But another story is emerging and the tables may have turned. Did you know that vinyl sales have hit their highest point since 1997?
Figures from the International Federation of the Phonographic Industry show that, globally, we spent $171m on records in 2012, up 47 per cent on the year before, and driven by increasingly younger consumers who were not around for side A of the vinyl era.
Today is Record Store Day, a worldwide celebration of music in its physical form, a chance to go rummaging for rare seven inches and, now in its seventh year, an increasingly big deal for a beleaguered music industry battling illegal file-sharing, the death of the high street and Adele CDs going cheap in Tesco.
Record Store Day launched the vinyl resurgence,” claims Michael Kurtz, one of the event’s founders. “Without the megaphone of Record Store Day, there wouldn’t have been a stage for vinyl to shine on,” he told Billboard.
“Can you imagine a label executive saying six years ago, ‘We will ship millions of dollars of vinyl to stores around the world.’
“That guy would have either been fired or laughed out of the room.”
‘Genuine love for vinyl’
“There is a genuine love for vinyl, or rather what vinyl represents; music that has quality and aims high artistically. Music for people who care about music,” Tom Fisher, who runs Rat Records in south London, told Channel 4 News.
“There is certainly increased interest at the minute. We’re gaining new, younger customers in the shop every weekend. I think there will always be a love for music on vinyl.”
So who buys records in 2013?
“Within the last year it has switched to being predominantly the under 30s,” says Fisher.
“We still also have a backbone of customers of all ages and backgrounds who are basically heads interested in music, like me.
“We get people from all over London, in fact people will travel to the UK just to come to a decent record shop. Vinyl is the choice for the musical cognoscenti, because it represents artistic credibility.”
“More interesting than the increase in vinyl sales is the kind of music being sold in this format, and the price being charged,” says industry analyst Chris Cooke from CMU.
“For years it was dance music, and the 12” remix, that kept vinyl going, but in recent years it is mainly indie and pop releases that have been shifting records.
“And, perhaps more importantly for record labels, vinyl releases have become a premium product. Core fans in certain genres seem willing to pay up to double the price to buy vinyl records than CD or digital albums.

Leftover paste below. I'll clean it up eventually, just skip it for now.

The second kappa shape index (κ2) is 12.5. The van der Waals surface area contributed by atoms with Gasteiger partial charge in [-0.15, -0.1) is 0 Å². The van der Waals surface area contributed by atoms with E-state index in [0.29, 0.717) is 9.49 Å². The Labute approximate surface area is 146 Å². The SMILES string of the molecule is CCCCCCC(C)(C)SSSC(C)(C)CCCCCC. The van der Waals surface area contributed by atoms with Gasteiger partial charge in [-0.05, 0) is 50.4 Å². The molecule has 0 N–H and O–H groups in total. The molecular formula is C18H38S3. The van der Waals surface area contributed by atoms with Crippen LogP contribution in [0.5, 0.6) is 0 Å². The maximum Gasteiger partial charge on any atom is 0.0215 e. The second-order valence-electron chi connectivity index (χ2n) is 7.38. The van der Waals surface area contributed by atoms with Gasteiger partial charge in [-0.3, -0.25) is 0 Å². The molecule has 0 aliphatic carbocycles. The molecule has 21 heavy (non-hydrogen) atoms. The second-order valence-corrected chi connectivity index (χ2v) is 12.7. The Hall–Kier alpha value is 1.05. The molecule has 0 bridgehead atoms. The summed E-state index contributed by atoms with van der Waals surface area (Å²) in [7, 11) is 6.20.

“Record Store Day is a clever way of getting those music fans who always mean to go to their local record shop, but never quite make it, to actually get round to it at least once a year. Record labels large and small have really got behind the whole venture, which I think proves that the record industry very much wants to retain a presence on the high street.”
Worth its weight in vinyl?
So with interest rates rendering savings accounts about as profitable as the underside of your sofa, could vinyl be joining gold, fine art and vintage cars as a wise investment bet?
“Yes, if you really know your stuff,” says Fisher.
“If Tom Jones, Thom Yorke and Tom Waits all release their new LPs as a limited edition vinyl with extra tracks, you need to know which one to avoid. Actually you need to know this anyway, even if you don’t buy the record.”
Indeed one of Fisher’s colleagues at Rat Records regularly buys vinyl on his girlfriend’s behalf, purely as an investment. “If you’re getting a limited edition, buy two copies – one to play, one to keep – the worst that can happen is the records retain their original value. They won’t lose value.”
So what should we be stocking up on? “What, you want my trade secrets?” jokes Fisher.
“Presuming original copies of LPs are in excellent condition, you can’t go wrong with the cream of the 1960s; Beatles, Stones, Hendrix, Dylan, Led Zep…. then there is the best of prog rock, obscure but brilliant seventies reggae, unheard of US funk bands, local UK punk bands, original US early hip-hop and early jungle. That’s the kind of stuff we hunt down for our customers.”
Another quirk in the vinyl story is that LPs from the 1990s – the heady days of Britpop – tend to be harder to find than much older records and consequently they are worth more. The age of Blur, Pulp and Oasis coincided with the glory days of the compact disc, when vinyl was not mass-produced on the scale of earlier decades.
That means a second hand copy of Blur’s 1993 album Modern Life Is Rubbish on CD is worth no more than a few pounds. Yet the original LP version, in good condition, will set you back anything from 20 to 50 pounds.
To capitalise on this, record labels now routinely re-issue classic albums – usually on heavy 180 gram vinyl with an appealing gatefold sleeve and a handy download code; a “premium product” targeted at core fans. These albums are less expensive than a mint original, but not cheap at around £20.
So if scarcity has bumped up the value of records from 15-20 years ago, could today’s physical new releases – like the hundreds put out especially for Record Store Day – become ever more valuable in the next decade?
“Some will. Specialised pieces will command high prices as at present,” Fisher explains.
“A specialist market tends to go for condition, and interest is polarised into the very top end of those artists who are most desirable. A battered White album is just worth a few quid, but a low-numbered, near mint, complete original White album may attract those crazy bids online.”
“Hmm, I think there are safer things to invest in,” says Chris Cooke.
“Rare records by much admired artists can always sell for significant amounts, and you do see limited edition releases bought on Record Store Day appearing on eBay at vastly inflated prices. But as with anything, it will depend on how few copies there really are out there.”